• True Party of Interest (TPI, WSR 18-22-054). Hoffman provided updates on all active cannabis rulemaking projects during that week’s board caucus. Her comments at the board meeting conveyed the same information with the exception of the TPI rulemaking project’s timeline (audio – 1m, video).
      • A “final meeting with industry partners” was scheduled before the CR-102 would be filed on February 19th.
      • The proposed rules described in the CR-102 would have a public hearing on April 1st “or shortly thereafter.”
      • At publication time, Cannabis Observer did not have direct visibility into the meetings of the TPI external work group but had begun to request associated public records. Here are documents from the August 12th and December 9th meetings of the TPI work group.
  • During public comment, a long-time cannabis grower criticized agency policies as contributing to a lack of medically compliant cannabis in the state.
    • Mark Jones (audio – 5m, video). A grower starting a company called Loveland Enterprises, Jones encouraged the agency to “test my products, in any store you have open, I’ll beat ya’. I’m clean weed.” He said there was “no medical marijuana in this state” and that “stores say they sell it, but they don’t.”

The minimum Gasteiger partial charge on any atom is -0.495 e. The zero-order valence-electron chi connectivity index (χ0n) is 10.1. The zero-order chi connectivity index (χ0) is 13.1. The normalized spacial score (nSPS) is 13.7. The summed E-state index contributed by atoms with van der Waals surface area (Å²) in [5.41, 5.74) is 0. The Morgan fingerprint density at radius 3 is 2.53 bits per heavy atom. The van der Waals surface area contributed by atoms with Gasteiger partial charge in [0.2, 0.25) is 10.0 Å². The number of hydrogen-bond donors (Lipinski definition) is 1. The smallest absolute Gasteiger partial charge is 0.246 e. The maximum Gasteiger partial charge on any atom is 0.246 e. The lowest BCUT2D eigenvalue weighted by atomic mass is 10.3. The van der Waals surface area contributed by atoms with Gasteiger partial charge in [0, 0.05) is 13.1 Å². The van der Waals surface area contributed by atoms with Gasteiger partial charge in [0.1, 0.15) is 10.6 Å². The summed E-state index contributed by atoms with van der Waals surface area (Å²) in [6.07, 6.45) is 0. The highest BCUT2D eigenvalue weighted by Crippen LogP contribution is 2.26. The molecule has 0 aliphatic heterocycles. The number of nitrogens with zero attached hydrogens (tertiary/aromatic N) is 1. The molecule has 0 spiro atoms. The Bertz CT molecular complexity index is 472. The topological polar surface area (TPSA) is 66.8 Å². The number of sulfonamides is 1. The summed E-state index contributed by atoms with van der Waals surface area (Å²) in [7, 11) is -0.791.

• Jones said he had relatives working for licensees that were “pouring chemicals into these plants, and doing an absolute negative to what we were proposing when we got you into 502.” He warned that consumers could get “cancer from all the fertilizers they pump this stuff with” unless WSLCB listened to growers like himself that produced “clean weed.” Jones said that cannabis had “almost 10% [cannabidiol] (CBD) in it if it’s grown properly” and strong medical value. He argued that recreational companies could “pump [their cannabis] full of chemicals and mass it with molasses, [Phencyclidine] (PCP), whatever they want” and may not be caught by the state’s testing.